Elihu Root won the Nobel Peace Prize for 1912. Root had served as Theodore Roosevelt’s second secretary of state. Root agreed to speak in Oslo on September 8, 1914, but was prevented from doing so by the outbreak of World War I. This is what was said about Root in absentia: “In the ten years during which he held office [as secretary of war and secretary of state], he had to settle a number of particularly difficult problems, some of an international character. It was he who was chiefly responsible for organizing affairs in Cuba and in the Philippines after the Spanish-American War. Even more important was his work in bringing about better understanding between the countries of North and South America. When he visited South America in the summer of 1906, he did a great deal to strengthen the Pan-American movement, and in 1908 he founded the Pan-American Bureau in New York. His strenuous efforts to improve relations between the small Central American countries have borne splendid fruit. The most difficult problem with which Root had to deal while secretary of state, however, was the dispute with Japan over the status of Japanese immigrants. Although a final solution of this dispute eluded him, his work on it was nevertheless of great value.After he had left the government, Root gave himself heart and soul to the cause of peace, and he is now president of the great Carnegie Peace Foundation. [As a senator] Root was one of the most energetic champions of Taft’s proposal for an unconditional arbitration treaty between the U.S.A. and Great Britain; and in the dispute concerning tolls for the Panama Canal, he supported the English interpretation of the Hay-Pauncefote Treaty, opposing special privileges for American shipping. When he spoke on this in the Senate last spring, he gained the admiration of all friends of peace.”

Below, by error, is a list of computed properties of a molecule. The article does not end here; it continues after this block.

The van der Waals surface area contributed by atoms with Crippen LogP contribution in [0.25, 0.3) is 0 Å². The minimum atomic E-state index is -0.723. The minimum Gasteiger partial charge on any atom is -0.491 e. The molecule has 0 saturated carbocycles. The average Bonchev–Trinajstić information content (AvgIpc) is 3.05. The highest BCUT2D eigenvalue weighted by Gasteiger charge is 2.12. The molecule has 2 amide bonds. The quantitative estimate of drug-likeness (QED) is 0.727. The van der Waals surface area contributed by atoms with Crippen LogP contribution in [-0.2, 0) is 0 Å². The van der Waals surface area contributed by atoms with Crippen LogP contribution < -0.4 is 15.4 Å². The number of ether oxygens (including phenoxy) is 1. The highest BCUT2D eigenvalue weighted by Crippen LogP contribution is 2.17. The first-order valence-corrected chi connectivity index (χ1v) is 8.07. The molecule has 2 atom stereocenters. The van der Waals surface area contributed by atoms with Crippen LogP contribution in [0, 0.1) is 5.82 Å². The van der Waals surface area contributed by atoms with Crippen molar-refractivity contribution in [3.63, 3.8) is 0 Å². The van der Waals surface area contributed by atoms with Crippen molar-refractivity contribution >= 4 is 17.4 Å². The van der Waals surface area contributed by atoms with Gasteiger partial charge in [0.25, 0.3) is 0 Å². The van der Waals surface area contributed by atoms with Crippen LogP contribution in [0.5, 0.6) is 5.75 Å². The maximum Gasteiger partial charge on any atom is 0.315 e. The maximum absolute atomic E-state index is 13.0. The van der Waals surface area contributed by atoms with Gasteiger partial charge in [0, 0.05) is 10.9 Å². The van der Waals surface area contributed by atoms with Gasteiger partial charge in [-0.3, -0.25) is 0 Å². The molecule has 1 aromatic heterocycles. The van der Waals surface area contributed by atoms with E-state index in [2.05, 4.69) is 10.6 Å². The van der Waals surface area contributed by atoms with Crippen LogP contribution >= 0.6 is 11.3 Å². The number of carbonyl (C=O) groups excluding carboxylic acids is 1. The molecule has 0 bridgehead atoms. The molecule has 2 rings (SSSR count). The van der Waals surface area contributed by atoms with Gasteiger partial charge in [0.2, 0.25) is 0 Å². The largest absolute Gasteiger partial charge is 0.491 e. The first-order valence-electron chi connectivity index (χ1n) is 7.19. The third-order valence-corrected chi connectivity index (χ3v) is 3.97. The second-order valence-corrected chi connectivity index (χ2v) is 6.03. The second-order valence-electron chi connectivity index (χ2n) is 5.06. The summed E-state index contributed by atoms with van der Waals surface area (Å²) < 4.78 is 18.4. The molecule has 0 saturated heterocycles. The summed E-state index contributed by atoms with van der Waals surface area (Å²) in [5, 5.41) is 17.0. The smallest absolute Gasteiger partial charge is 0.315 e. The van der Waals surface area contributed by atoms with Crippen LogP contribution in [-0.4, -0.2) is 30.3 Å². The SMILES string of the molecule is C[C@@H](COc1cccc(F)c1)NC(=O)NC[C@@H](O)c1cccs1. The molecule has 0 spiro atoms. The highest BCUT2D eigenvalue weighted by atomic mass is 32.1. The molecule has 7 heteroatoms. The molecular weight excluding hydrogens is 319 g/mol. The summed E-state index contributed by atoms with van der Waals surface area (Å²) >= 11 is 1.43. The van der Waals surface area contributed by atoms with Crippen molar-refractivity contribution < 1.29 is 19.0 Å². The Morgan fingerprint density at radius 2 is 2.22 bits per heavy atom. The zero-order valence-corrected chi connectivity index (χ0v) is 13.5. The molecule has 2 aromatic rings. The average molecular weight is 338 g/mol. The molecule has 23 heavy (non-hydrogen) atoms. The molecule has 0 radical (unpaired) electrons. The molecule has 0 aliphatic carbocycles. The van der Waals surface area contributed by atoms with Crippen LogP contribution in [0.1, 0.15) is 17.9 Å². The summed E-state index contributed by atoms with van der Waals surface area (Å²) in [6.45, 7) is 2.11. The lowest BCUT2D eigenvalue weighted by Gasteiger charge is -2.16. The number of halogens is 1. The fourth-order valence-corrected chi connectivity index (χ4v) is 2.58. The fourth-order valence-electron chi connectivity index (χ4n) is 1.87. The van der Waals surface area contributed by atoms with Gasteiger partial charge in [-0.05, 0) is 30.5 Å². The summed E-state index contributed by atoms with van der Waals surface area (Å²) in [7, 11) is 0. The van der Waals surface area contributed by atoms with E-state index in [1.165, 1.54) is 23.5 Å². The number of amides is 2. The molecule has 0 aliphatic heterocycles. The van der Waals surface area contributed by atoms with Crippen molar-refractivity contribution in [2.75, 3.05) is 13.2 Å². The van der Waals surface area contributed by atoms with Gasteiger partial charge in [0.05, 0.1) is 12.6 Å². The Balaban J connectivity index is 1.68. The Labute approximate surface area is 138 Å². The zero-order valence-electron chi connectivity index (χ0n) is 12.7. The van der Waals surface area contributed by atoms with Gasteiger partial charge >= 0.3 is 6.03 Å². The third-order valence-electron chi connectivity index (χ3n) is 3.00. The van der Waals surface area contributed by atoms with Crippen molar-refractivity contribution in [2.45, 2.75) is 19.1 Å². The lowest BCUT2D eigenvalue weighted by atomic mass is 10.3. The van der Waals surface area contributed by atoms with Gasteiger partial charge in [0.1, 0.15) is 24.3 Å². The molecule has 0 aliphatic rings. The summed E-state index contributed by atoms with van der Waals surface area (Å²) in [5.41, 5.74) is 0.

Frank Kellogg won the Nobel Peace Prize in 1929. He served as Calvin Coolidge’s second secretary of state, and Herbert Hoover’s too. At the presentation ceremony it was said of him: “The movement in favor of the ‘outlawry of war,’ to proclaim war illegal and to label it a crime, had gained increasing support in the U.S.A. ever since the end of the World War. Mr. Briand, France’s great champion of peace, made a point of choosing a memorable date in the American calendar — April 6, 1927 — the tenth anniversary of the entry of the United States into the war, to declare himself a disciple of that movement: ‘If there were any need between these two great democracies [the United States and France] to testify more convincingly in favor of peace and to present to the peoples a more solemn example, France would be ready publicly to subscribe, with the United States, to any mutual engagement tending, as between those two countries, to “outlaw war,” to use an American expression.’ And on June 20, 1927, Briand handed to the American ambassador in Paris a draft of a treaty of perpetual friendship between the two countries. According to the draft, the two parties would solemnly declare that they condemned war and renounced it as an instrument of their national policies. On the other side of the Atlantic, Frank B. Kellogg, the U.S. Secretary of State, elevated this proposal to the status of the world pact to which we pay tribute today in the person of its author: ‘The Government of the United States is prepared, therefore, to concert with the Government of France with a view to the conclusion of a treaty among the principal Powers of the world, open to signature by all nations, condemning war and renouncing it as an instrument of national policy in favor of the pacific settlement of international disputes.’ And from this common action emerged the pact that today binds together almost all civilized nations in the world. Article I of the Pact states the following: ‘The High Contracting Parties solemnly declare in the names of their respective peoples that they condemn recourse to war for the solution of international controversies and renounce it as an instrument of national policy in their relations with one another.'”